The Committee says that such illegal piracy, combined with proposals arising from the Hargreaves review to introduce copyright exceptions, and a failure to strengthen copyright enforcement along the lines envisaged by the Digital Economy Act 2010, together threaten the livelihoods of the individuals and industries that together contribute over £36 billion annually to the UK economy. The Committee says "this cannot be allowed to happen".
It also says the Olympics No Marketing Rights scheme is excessively restrictive and is preventing British creative companies from realising the benefits they deserve from the Olympic legacy.
"Britain’s creative industries are of huge importance to our economy and as successful as any in the world. We are blessed in the UK with extraordinary creativity which is backed up by superb training in technical skills and a supportive tax regime.
However, all this will be put at risk if creators cannot rely on a strong framework of intellectual property rights which are robustly enforced. The delays in implementing measures to prevent piracy in the Digital Economy Act are costing the creative industries millions of pounds with serious consequences for the wider economy.
We very much welcome recent moves to obtain a voluntary agreement between rights owners and Internet Service Providers to take measures to deter illegal file-sharing. However, if this fails to materialise, the Government must use the powers given to it by Parliament in the Digital Economy Act.
In addition, we are very concerned that the Hargreaves' proposals to introduce certain copyright exceptions may create loopholes and dilute the protection of intellectual property rights. We are unconvinced of the claimed benefits that will result and believe that at the very least they require much closer scrutiny with clearer definitions and more evidence in support.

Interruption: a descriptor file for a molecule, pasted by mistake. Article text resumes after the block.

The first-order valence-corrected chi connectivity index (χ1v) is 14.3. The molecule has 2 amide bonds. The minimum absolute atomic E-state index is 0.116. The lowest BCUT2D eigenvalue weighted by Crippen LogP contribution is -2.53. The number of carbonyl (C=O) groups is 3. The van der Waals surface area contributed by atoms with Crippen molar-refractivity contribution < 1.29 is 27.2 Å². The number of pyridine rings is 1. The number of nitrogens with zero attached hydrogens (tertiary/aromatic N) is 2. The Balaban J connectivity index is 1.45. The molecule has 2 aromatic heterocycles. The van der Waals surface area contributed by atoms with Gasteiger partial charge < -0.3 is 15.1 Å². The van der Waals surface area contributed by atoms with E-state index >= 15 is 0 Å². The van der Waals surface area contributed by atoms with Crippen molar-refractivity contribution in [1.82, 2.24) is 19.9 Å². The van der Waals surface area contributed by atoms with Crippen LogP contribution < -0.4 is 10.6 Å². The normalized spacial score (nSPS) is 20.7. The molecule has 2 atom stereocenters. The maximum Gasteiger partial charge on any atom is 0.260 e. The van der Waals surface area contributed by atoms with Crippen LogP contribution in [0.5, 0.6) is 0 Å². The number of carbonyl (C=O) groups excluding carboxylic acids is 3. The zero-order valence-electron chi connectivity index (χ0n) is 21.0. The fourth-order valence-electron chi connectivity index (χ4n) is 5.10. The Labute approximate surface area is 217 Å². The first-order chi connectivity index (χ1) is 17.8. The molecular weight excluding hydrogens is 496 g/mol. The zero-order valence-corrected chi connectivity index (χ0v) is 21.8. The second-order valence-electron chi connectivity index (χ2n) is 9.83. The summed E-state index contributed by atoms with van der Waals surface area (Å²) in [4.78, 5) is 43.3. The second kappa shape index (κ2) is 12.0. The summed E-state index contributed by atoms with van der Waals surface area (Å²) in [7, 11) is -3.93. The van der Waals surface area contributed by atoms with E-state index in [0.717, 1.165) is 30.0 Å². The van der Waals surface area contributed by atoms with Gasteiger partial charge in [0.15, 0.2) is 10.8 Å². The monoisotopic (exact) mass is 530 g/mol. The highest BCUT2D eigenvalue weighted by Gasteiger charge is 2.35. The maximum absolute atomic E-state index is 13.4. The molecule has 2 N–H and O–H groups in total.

We are also unimpressed by Google's continued failure to stop directing consumers to illegal, copyright infringing material on the flimsy excuse that some of the sites may also host some legal content.
The continuing promotion of illegal content through search engines is simply unacceptable, and efforts to stop it have so far been derisory. There is no reason why they cannot demote and ultimately remove sites hosting large amounts of illegal material from search engine results.
Google and others already work with international law enforcement to block for example child porn from search results and it has provided no coherent, responsible reason why it can't do the same for illegal, pirated content. Copyright infringement is a serious crime that threatens our economic future."